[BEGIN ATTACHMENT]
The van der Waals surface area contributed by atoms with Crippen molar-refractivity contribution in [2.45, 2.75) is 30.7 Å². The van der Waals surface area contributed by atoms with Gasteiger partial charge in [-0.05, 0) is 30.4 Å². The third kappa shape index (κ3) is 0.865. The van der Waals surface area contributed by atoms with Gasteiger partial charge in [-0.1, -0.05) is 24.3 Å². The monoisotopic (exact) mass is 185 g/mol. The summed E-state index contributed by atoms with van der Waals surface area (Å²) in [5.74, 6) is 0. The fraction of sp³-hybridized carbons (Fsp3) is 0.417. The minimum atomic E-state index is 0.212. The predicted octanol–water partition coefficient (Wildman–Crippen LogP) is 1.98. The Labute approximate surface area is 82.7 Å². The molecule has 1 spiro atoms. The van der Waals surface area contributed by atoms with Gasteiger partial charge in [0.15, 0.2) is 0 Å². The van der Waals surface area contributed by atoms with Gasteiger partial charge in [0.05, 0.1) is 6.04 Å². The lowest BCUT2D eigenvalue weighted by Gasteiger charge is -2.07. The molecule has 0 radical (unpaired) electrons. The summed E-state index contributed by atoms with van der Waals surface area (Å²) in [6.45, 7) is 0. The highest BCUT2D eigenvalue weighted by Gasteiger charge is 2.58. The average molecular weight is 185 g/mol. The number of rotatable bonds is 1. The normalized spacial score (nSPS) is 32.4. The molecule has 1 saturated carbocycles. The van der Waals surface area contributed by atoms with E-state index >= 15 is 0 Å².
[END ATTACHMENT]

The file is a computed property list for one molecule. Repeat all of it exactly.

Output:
The van der Waals surface area contributed by atoms with Crippen molar-refractivity contribution in [2.45, 2.75) is 30.7 Å². The van der Waals surface area contributed by atoms with Gasteiger partial charge in [-0.05, 0) is 30.4 Å². The third kappa shape index (κ3) is 0.865. The van der Waals surface area contributed by atoms with Gasteiger partial charge in [-0.1, -0.05) is 24.3 Å². The monoisotopic (exact) mass is 185 g/mol. The summed E-state index contributed by atoms with van der Waals surface area (Å²) in [5.74, 6) is 0. The fraction of sp³-hybridized carbons (Fsp3) is 0.417. The minimum atomic E-state index is 0.212. The predicted octanol–water partition coefficient (Wildman–Crippen LogP) is 1.98. The Labute approximate surface area is 82.7 Å². The molecule has 1 spiro atoms. The van der Waals surface area contributed by atoms with Gasteiger partial charge in [0.15, 0.2) is 0 Å². The van der Waals surface area contributed by atoms with Gasteiger partial charge in [0.05, 0.1) is 6.04 Å². The lowest BCUT2D eigenvalue weighted by Gasteiger charge is -2.07. The molecule has 0 radical (unpaired) electrons. The summed E-state index contributed by atoms with van der Waals surface area (Å²) in [6.45, 7) is 0. The highest BCUT2D eigenvalue weighted by Gasteiger charge is 2.58. The average molecular weight is 185 g/mol. The number of rotatable bonds is 1. The normalized spacial score (nSPS) is 32.4. The molecule has 1 saturated carbocycles. The van der Waals surface area contributed by atoms with E-state index >= 15 is 0 Å².